In a domain network, Active Directory Certificate Services (AD CS) is a very convenient and valuable cerise. Within your domain, AD CS allows you to issue and manage SSL and other certificates. For Exchange servers, IIS, RDSH farms, and other purposes, you can utilise your own free certificates. We’ll walk you through a simplified scenario for implementing a certification authority in a test environment in this article (it is not recommended to use this manual for a production environment due to a low security). We’ll go through how to install and setup the AD CS role, as well as how to establish a Group Policy for root certificate deployment in a domain.
We do not advocate installing AD CS on an Active Directory domain controller in a production environment. You must deploy the following in a production environment:
- Separate root certification server (Enterprise Root CA): this server issues a certificate to the subordinate CA for signing. It is suggested that this server be turned off (and put in a safe:)) after generating a trusted root certificate and CRL.
- Subordinate CA—this is the organization’s main server for issuing certificates. It can also be used to check revoked certificates by storing a certificate revocation list.
One of the standard Windows Server 2016 roles is Certificate Services. On a domain controller in our test environment, we’ll deploy the AD CS role. The following components of the role must be deployed:
- Certification Authority—certification authority itself;
- Certification Authority Web Enrollment—CSR(certificate hash) certificate issuing web service.
- Launch Server Manager and select Add roles and features;
- Select the current server, in the list of roles check Active Directory Certification Authority and click Next;
3. In the list of AD CS role components, select:
Certification Authority Web Enrollment;
Certification Authority Web Service.
4. Agree to add and install the IIS components that are required;
5. Press the Install button and wait for the necessary components to finish installing.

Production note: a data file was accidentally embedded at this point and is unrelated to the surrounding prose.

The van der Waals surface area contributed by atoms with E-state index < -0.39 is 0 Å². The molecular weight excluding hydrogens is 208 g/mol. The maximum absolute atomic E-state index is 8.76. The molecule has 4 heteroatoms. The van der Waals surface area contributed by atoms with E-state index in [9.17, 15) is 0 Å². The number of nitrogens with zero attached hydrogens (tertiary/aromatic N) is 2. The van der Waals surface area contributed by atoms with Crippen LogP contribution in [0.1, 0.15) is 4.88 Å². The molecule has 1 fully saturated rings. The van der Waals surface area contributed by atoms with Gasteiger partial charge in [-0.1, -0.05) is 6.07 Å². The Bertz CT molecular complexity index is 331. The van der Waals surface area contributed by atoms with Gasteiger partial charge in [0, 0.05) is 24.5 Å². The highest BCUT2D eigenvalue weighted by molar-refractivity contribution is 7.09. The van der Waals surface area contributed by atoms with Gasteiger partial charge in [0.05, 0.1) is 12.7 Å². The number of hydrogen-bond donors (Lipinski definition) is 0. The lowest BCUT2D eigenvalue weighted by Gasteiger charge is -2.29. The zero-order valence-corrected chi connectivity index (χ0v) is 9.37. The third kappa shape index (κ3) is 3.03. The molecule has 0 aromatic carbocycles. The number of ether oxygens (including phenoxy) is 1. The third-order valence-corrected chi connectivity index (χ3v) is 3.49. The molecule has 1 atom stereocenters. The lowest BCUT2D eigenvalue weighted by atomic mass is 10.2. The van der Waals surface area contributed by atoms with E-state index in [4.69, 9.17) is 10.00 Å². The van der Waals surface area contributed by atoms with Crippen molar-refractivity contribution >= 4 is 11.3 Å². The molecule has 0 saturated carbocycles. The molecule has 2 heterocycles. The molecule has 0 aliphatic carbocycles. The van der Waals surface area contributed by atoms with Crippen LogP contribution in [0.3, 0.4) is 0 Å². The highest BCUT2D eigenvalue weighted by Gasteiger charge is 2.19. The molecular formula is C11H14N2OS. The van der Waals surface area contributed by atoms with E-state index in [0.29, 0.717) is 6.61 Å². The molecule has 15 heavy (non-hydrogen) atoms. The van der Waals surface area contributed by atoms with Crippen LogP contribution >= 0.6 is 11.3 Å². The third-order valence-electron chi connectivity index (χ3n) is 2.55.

6. After you’ve finished installing the roles, you’ll need to configure the ADCS role for the first time. To do so, go to Server Manager and select the yellow flag, then Configure Active Directory Certificate Services on the destination server.
7. Select the services to configure;
8. Select CA type—Enterprise CA > Root CA;
9. Select Make a fresh private key;
For the private key, leave the default settings:
- RSA provider;
- Key length 2048;
- Hash algorithm: SHA256.
10. The CN name can be left unmodified.
11. Set the CA certificate’s validity time (you can leave it at 5 years);
12. Default CA database and log routes should be used: c:windowssystem32certlog
13. If everything is configured correctly, the caption appears: Configuration succeeded.
You can also use PowerShell to install ADCS services. Run the following command to install the AD CS role:
Add-WindowsFeature Adcs-Cert-Authority -IncludeManagementTools
After AD CS is installed, run the following command:
Install-AdcsCertificationAuthority -CAType EnterpriseRootCA
A unique Certification Authority snap-in is utilised to administer ADCS (you can find it in Administrative Tools). As you can see, the position is currently in progress:
To automatically issue certificates to domain customers, you must now configure autoenrollment domain Group Policy.
- Open the Group Policy Management console, right-click the domain root, and choose “Create a GPO in this domain, and Link it here…”
- Go to edit mode and give the policy a name.
- To access the section GPO – Computer Configuration > Policies > Windows Settings > Security Settings > Public Key Policies, go to the section GPO – Computer Configuration > Policies > Windows Settings > Security Settings > Public Key Policies.
- Choose the “Certificate Services Client – Auto-Enrollment” template.
- Activate the policy and set it up as follows:
- Mode of configuration: Enabled
- Expired certificates should be renewed, pending certificates should be updated, and revoked certificates should be removed.
- After you’ve created this policy, use the gpupdate command to update the policies on the machine domain, and double-check that your root certificate is listed in Trusted Root Certificates.